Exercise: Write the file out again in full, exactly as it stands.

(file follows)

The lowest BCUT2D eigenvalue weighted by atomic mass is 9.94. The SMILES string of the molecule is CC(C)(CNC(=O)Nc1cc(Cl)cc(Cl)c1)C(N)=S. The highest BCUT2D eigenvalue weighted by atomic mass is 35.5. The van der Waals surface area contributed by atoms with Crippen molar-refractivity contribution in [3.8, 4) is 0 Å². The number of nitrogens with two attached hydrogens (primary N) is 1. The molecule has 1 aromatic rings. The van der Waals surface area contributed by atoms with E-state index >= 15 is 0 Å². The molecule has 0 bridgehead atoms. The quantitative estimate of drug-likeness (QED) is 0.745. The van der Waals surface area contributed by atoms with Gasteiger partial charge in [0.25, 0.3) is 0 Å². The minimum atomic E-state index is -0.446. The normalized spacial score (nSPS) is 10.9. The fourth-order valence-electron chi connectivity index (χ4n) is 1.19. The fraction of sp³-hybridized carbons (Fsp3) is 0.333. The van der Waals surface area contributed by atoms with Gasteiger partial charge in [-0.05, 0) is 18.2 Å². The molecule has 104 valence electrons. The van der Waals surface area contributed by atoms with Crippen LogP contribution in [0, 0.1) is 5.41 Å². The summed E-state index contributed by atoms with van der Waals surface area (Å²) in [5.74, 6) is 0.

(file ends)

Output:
The lowest BCUT2D eigenvalue weighted by atomic mass is 9.94. The SMILES string of the molecule is CC(C)(CNC(=O)Nc1cc(Cl)cc(Cl)c1)C(N)=S. The highest BCUT2D eigenvalue weighted by atomic mass is 35.5. The van der Waals surface area contributed by atoms with Crippen molar-refractivity contribution in [3.8, 4) is 0 Å². The number of nitrogens with two attached hydrogens (primary N) is 1. The molecule has 1 aromatic rings. The van der Waals surface area contributed by atoms with E-state index >= 15 is 0 Å². The molecule has 0 bridgehead atoms. The quantitative estimate of drug-likeness (QED) is 0.745. The van der Waals surface area contributed by atoms with Gasteiger partial charge in [0.25, 0.3) is 0 Å². The minimum atomic E-state index is -0.446. The normalized spacial score (nSPS) is 10.9. The fourth-order valence-electron chi connectivity index (χ4n) is 1.19. The fraction of sp³-hybridized carbons (Fsp3) is 0.333. The van der Waals surface area contributed by atoms with Gasteiger partial charge in [-0.05, 0) is 18.2 Å². The molecule has 104 valence electrons. The van der Waals surface area contributed by atoms with Crippen LogP contribution in [0, 0.1) is 5.41 Å². The summed E-state index contributed by atoms with van der Waals surface area (Å²) in [5.74, 6) is 0.